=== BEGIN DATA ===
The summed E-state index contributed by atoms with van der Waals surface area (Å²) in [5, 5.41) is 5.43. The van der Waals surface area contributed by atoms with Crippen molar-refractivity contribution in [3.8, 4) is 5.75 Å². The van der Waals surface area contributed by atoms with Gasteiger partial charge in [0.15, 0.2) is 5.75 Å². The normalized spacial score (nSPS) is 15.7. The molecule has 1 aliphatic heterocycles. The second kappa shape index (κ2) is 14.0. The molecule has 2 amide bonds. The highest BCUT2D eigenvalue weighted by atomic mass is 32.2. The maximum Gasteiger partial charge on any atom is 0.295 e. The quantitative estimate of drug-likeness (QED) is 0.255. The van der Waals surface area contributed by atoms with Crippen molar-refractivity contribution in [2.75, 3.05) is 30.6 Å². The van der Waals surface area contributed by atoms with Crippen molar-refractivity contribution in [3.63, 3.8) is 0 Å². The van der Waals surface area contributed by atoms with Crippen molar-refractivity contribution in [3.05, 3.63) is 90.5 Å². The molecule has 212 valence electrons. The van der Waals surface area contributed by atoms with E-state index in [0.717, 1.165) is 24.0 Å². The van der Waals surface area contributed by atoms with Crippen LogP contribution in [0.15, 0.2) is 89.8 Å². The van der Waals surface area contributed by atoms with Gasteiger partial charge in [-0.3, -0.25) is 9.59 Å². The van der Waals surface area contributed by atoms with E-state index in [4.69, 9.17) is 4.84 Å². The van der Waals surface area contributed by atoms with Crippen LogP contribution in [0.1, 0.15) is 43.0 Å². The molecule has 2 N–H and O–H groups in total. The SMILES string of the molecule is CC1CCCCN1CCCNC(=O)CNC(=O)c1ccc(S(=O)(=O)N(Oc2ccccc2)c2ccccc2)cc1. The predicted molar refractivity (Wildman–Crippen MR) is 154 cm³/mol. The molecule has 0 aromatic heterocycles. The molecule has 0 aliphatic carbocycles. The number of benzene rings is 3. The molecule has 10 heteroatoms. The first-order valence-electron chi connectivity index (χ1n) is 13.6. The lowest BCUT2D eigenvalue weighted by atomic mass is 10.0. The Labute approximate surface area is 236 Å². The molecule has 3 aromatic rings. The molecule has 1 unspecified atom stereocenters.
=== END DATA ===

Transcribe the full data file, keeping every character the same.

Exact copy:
The summed E-state index contributed by atoms with van der Waals surface area (Å²) in [5, 5.41) is 5.43. The van der Waals surface area contributed by atoms with Crippen molar-refractivity contribution in [3.8, 4) is 5.75 Å². The van der Waals surface area contributed by atoms with Gasteiger partial charge in [0.15, 0.2) is 5.75 Å². The normalized spacial score (nSPS) is 15.7. The molecule has 1 aliphatic heterocycles. The second kappa shape index (κ2) is 14.0. The molecule has 2 amide bonds. The highest BCUT2D eigenvalue weighted by atomic mass is 32.2. The maximum Gasteiger partial charge on any atom is 0.295 e. The quantitative estimate of drug-likeness (QED) is 0.255. The van der Waals surface area contributed by atoms with Crippen molar-refractivity contribution in [2.75, 3.05) is 30.6 Å². The van der Waals surface area contributed by atoms with Crippen molar-refractivity contribution in [3.63, 3.8) is 0 Å². The van der Waals surface area contributed by atoms with Crippen molar-refractivity contribution in [3.05, 3.63) is 90.5 Å². The molecule has 212 valence electrons. The van der Waals surface area contributed by atoms with E-state index in [0.717, 1.165) is 24.0 Å². The van der Waals surface area contributed by atoms with Crippen LogP contribution in [0.15, 0.2) is 89.8 Å². The van der Waals surface area contributed by atoms with Gasteiger partial charge in [-0.3, -0.25) is 9.59 Å². The van der Waals surface area contributed by atoms with E-state index in [4.69, 9.17) is 4.84 Å². The van der Waals surface area contributed by atoms with Crippen LogP contribution in [0.1, 0.15) is 43.0 Å². The molecule has 2 N–H and O–H groups in total. The SMILES string of the molecule is CC1CCCCN1CCCNC(=O)CNC(=O)c1ccc(S(=O)(=O)N(Oc2ccccc2)c2ccccc2)cc1. The predicted molar refractivity (Wildman–Crippen MR) is 154 cm³/mol. The molecule has 0 aromatic heterocycles. The molecule has 0 aliphatic carbocycles. The number of benzene rings is 3. The molecule has 10 heteroatoms. The first-order valence-electron chi connectivity index (χ1n) is 13.6. The lowest BCUT2D eigenvalue weighted by atomic mass is 10.0. The Labute approximate surface area is 236 Å². The molecule has 3 aromatic rings. The molecule has 1 unspecified atom stereocenters.